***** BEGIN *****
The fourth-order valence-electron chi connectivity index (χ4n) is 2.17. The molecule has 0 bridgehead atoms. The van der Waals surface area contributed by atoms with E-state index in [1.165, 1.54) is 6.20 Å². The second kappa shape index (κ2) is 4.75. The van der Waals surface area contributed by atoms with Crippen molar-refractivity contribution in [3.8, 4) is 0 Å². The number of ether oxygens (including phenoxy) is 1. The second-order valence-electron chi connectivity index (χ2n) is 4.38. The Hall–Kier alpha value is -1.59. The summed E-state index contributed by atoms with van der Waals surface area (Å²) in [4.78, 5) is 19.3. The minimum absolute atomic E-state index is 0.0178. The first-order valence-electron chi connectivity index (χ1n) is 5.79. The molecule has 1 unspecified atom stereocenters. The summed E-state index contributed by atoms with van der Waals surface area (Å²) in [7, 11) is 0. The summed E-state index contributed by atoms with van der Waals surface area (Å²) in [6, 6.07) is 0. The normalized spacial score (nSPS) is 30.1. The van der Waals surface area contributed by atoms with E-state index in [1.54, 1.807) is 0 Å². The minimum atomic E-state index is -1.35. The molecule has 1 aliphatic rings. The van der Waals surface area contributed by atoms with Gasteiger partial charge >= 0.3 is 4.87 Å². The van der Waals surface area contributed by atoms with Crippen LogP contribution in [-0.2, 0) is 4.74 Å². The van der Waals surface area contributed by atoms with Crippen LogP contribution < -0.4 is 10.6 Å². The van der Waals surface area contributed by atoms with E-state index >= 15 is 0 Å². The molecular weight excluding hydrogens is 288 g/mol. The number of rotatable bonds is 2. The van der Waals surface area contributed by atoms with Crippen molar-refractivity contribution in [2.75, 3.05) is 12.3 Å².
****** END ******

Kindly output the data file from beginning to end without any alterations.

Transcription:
The fourth-order valence-electron chi connectivity index (χ4n) is 2.17. The molecule has 0 bridgehead atoms. The van der Waals surface area contributed by atoms with E-state index in [1.165, 1.54) is 6.20 Å². The second kappa shape index (κ2) is 4.75. The van der Waals surface area contributed by atoms with Crippen molar-refractivity contribution in [3.8, 4) is 0 Å². The number of ether oxygens (including phenoxy) is 1. The second-order valence-electron chi connectivity index (χ2n) is 4.38. The Hall–Kier alpha value is -1.59. The summed E-state index contributed by atoms with van der Waals surface area (Å²) in [4.78, 5) is 19.3. The minimum absolute atomic E-state index is 0.0178. The first-order valence-electron chi connectivity index (χ1n) is 5.79. The molecule has 1 unspecified atom stereocenters. The summed E-state index contributed by atoms with van der Waals surface area (Å²) in [7, 11) is 0. The summed E-state index contributed by atoms with van der Waals surface area (Å²) in [6, 6.07) is 0. The normalized spacial score (nSPS) is 30.1. The van der Waals surface area contributed by atoms with E-state index in [1.54, 1.807) is 0 Å². The minimum atomic E-state index is -1.35. The molecule has 1 aliphatic rings. The van der Waals surface area contributed by atoms with Gasteiger partial charge >= 0.3 is 4.87 Å². The van der Waals surface area contributed by atoms with Crippen LogP contribution in [-0.2, 0) is 4.74 Å². The van der Waals surface area contributed by atoms with Crippen LogP contribution < -0.4 is 10.6 Å². The van der Waals surface area contributed by atoms with E-state index >= 15 is 0 Å². The molecular weight excluding hydrogens is 288 g/mol. The number of rotatable bonds is 2. The van der Waals surface area contributed by atoms with Crippen molar-refractivity contribution in [2.75, 3.05) is 12.3 Å².